Doing business with the Swiss

Written by Annemarie Molenaar November 2013. Posted in Business relations, Int. Skills

Doing business with the Swiss

Doing business with the Swiss

Switzerland has a stable and strong economy, which makes it an attractive international business partner for many companies in both the East and West. The country itself has 26 different cantons, each with their own political, social, cultural en especially economic ideas. Not to mention that all these cantons are spread out over three different areas where they speak four official languages: German, Italian, French and Rhaeto-Romansh. With this in mind a typical “Swiss person” does not really exist, nor is there one kind of “Swiss” etiquette that you must study. In order to do business in this country you need to be prepared and aware of the cultural challenge you have to deal with.

The Swiss people living in the German part of Switzerland value sobriety, thrift, tolerance, and

punctuality. They also have a major feeling of responsibility, which is reflected in how they do business.

To meet their deadlines employees keep on a tight schedule and will only differ from this when top management agrees. Although top management does give their employees a bit of responsibility when it comes to reaching consensus. They are expected to contribute when a deal must be made at high speed. A Swiss-German is also very punctual when it comes to making appointments, so it is better to be prepared and show up on time to gain respect of your Swiss counterpart. The French and Italian parts rather have a more laid-back approach to both strategy and punctuality. They will plan their deadlines in a longer perspective. Because of the conflicting cultural differences in each part of Switzerland you must know exactly with which part you do business with to avoid mistakes and save face.

Arjan Koelewijn (28) was born in the Netherlands, but moved to Switzerland a couple of years ago. He knows all about the bumps of getting adopted into the Swiss-German business culture. “When I was younger and I applied for my first job in Zug I was running late. This was a big mistake, because Swiss-German people are very punctual and serious about this. My second mistake was introducing myself with my first name as they always introduce themselves with their last name.” Avoiding this kind of mistakes will help you save face during a job interview in a Swiss-German related company, but it’s definitely not the only thing you must keep in mind.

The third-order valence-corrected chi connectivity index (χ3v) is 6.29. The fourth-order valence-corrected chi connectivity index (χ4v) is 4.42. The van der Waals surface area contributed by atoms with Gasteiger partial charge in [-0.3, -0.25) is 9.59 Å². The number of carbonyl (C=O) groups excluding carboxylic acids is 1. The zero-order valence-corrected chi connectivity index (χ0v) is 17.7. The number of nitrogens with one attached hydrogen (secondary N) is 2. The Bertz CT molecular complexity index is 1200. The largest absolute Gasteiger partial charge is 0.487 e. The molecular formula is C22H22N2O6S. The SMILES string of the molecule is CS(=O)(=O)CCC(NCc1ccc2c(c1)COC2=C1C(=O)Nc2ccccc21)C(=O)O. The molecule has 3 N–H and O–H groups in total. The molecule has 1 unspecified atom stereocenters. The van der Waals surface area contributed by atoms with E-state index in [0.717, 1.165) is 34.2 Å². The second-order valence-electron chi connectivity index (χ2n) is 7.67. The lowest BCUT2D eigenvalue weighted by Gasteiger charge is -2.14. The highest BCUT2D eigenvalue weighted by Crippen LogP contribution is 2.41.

Swiss people in general are also very formal, which is why a friendly slapping on the back or shoulder is not done. They always keep a certain way of distance with their counterparts and will only get personal when a closer relationship has been established. Arjan also points out their determination when it comes to work: “Swiss people work on a very high level and expect the same way from you. In return you will receive a reliable and honest counterpart.” When asked about their directness, he answers: “I do not find Swiss people too direct. They usually are more introverts in business. It normally takes them a little while until they show you who they really are.” As a tip to other foreigners adapting to the Swiss culture, Arjan says: “Try to make a good impression by studying Swiss culture and respecting it. Do not make the same mistakes as I did during my job interview and you will probably be fine.” Although if you cannot adapt to the Swiss-German part of Switzerland you can always try the French or Italian part.